As I have written in a prior Blog, a bad debt costs you much more than the actual bad debt. What do I mean? Well, it’s simple math. A bad debt of $12,000 becomes a fixed cost to your business that month.
To recover that expense you need to generate more sales to recover. It isn’t just $12,000 in sales. It is much worse.
If your Gross profit (sales less direct costs) is 30%, for instance, then you would take your bad debt and divide by 30% to get $40,000.
$40,000 is what that $12,000 bad debt cost you! Ouch!
Don’t believe me? Take $40,000 in new sales less 70% direct costs which is $28,000, leaving Gross Profit of $12,000. Just enough to get you back to where you were before you were dinged for $12,000 by that bad customer.
Uncollectible accounts receivable is a very big problem for small businesses. And the problem gets worse when the economy is tighter.
What can you do?
We have taught people that the best way to turn over your receivables more quickly is constant, kind communication. And it starts from the minute your invoices are sent.
The system we have taught is to keep a folder on each customer and document every conversation with your customer.
For diligent, professional accounts receivable managers it works really well.
And right there is the problem…
Bookkeepers Often Do Not Like Making Calls
Most bookkeepers, with some notable exceptions, absolutely HATE collections, and yet, the accounts receivable clerks are often the ones who are bookkeepers doing other bookkeeping tasks.
The last thing they want to do is get on the phone and call people, and especially call them about paying their bills.
Another issue is that the accounts receivable clerk will send emails to customers, and the thread of emails is inside their Outlook, not in any kind of portal.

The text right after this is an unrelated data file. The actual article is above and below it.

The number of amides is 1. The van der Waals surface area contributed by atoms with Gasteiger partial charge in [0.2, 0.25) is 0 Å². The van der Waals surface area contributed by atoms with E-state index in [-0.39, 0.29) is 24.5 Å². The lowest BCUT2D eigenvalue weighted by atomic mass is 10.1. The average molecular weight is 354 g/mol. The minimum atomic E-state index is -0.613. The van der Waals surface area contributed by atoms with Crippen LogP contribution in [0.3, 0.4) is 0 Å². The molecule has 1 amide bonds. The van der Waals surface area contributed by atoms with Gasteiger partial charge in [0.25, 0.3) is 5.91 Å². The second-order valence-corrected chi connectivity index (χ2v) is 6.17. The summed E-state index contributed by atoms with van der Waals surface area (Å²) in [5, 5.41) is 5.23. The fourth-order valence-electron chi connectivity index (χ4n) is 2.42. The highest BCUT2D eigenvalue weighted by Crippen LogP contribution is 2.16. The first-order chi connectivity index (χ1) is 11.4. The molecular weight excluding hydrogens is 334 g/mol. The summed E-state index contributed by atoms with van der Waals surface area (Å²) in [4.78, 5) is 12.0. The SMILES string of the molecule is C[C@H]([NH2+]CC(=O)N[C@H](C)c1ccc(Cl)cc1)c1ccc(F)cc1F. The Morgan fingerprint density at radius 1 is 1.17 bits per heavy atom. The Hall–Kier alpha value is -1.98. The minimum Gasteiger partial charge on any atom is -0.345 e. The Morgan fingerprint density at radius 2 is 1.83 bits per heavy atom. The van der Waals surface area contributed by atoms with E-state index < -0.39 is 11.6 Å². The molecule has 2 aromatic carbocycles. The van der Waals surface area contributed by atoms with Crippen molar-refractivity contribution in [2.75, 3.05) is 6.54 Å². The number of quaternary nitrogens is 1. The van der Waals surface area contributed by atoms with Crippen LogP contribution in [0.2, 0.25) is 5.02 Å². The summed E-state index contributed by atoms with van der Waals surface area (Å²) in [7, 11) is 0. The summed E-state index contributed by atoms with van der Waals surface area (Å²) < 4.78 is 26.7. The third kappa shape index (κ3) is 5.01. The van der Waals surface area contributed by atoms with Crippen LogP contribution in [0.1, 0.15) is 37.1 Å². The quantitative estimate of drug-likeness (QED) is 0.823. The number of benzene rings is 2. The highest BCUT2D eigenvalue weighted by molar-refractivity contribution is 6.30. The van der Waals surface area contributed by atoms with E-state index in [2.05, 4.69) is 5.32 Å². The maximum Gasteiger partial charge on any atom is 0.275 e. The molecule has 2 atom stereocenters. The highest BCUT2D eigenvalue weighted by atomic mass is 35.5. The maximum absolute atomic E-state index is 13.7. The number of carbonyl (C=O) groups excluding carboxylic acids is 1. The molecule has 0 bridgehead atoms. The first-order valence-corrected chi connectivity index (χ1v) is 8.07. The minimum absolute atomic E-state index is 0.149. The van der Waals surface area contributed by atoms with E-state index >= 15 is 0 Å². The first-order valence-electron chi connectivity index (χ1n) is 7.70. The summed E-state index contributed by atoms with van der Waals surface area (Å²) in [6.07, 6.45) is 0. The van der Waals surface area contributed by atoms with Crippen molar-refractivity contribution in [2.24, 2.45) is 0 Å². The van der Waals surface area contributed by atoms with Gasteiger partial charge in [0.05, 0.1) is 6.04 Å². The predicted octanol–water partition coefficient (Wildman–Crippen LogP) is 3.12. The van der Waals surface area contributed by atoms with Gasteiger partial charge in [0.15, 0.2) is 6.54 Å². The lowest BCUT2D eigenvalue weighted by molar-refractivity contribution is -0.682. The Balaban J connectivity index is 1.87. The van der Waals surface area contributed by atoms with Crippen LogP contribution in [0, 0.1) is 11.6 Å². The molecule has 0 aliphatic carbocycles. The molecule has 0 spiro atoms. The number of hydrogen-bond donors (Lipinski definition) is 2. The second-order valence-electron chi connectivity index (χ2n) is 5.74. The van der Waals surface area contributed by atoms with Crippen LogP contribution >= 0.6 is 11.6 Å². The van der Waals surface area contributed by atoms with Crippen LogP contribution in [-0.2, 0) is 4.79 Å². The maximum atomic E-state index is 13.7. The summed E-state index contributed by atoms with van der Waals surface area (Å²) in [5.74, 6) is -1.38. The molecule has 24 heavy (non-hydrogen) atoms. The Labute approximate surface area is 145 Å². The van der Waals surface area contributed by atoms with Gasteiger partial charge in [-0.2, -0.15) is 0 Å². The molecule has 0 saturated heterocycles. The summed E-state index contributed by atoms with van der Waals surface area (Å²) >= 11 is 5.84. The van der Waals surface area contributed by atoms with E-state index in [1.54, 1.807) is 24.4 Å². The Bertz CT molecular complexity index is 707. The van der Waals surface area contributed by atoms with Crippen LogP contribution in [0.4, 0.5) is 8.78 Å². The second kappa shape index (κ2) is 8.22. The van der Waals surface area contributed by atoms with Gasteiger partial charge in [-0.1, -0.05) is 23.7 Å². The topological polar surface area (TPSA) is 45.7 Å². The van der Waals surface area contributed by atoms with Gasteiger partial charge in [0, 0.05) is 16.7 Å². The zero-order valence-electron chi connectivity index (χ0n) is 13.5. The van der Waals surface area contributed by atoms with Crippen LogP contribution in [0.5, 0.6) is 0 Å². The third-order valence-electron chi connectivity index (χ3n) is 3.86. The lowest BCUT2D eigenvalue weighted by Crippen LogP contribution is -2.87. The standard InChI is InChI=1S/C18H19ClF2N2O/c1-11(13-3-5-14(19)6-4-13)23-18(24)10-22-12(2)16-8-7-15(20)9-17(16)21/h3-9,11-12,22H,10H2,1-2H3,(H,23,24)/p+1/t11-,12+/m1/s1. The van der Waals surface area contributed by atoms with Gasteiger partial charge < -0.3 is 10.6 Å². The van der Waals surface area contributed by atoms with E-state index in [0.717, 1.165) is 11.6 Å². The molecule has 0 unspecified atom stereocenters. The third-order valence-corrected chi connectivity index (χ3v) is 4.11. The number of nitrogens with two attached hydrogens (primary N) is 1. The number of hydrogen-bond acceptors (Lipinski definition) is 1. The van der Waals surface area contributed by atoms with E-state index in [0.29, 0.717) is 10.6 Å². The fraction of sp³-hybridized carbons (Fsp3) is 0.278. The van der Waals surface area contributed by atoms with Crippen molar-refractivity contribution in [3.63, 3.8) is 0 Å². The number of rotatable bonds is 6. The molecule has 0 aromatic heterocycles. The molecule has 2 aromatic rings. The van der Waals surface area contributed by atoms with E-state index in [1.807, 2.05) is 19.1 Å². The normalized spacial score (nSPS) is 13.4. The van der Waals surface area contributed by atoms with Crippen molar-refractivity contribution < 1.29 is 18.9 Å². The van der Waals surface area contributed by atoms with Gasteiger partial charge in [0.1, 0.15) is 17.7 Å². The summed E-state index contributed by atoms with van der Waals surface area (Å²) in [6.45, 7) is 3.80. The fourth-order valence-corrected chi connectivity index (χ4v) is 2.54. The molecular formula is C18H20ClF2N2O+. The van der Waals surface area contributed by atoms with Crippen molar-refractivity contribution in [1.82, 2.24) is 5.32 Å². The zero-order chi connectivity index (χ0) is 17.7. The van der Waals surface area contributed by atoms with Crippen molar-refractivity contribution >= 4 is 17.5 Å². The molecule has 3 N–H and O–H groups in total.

Of course, a related issue is that if that person leaves (not uncommon) then you lose the continuity of communications with your clients.
Notes in paper files could get lost or mis-filed. This can be partially solved by taking notes in One Note software and share folders with other Team members.
The whole process is just so not automated, and this is a problem because automation – done right – can solve a lot of problems.
At our Outsourced Virtual Controllership firm (we do all the internal accounting for multi-million dollar companies), we are really, really big on automation.
We are so automated that most of our clients are virtually paperless for every single major component of their business – sales/receivables/receipts, purchases/payables/payments, and payroll.
We recently integrated into our powerful suite of software a terrific system for fully automating all communications with customers, in a very human way.
The system was built around the distinction “polite persistence”, the exact words I use to teach how to manage and collect receivables.
What they have created is a system of automation using templates, scheduling, and integration to online cloud-based accounting software (Xero/QuickBooks Online/Sage Cloud), that is stunning.
The templates are all customizable, however the tone of the wording that is used is very personal, kind, and human.
So, what’s the big deal?
The key to automation in this field is to design the emails to sound like you just wrote it yourself, (which you did, because you can customize the emails initially, using their templates).
You create a custom schedule to send them at timed intervals.
They come from your email address, not some email that is clearly automated, like “DO NOT REPLY”. (That’s a big clue to ignore your company’s emails – your customer sees them as machine-generated!).
The system also looks into the accounting software first to update to make sure a payment wasn’t received!
When a payment is received, your customer automatically gets a really lovely thank you email from you.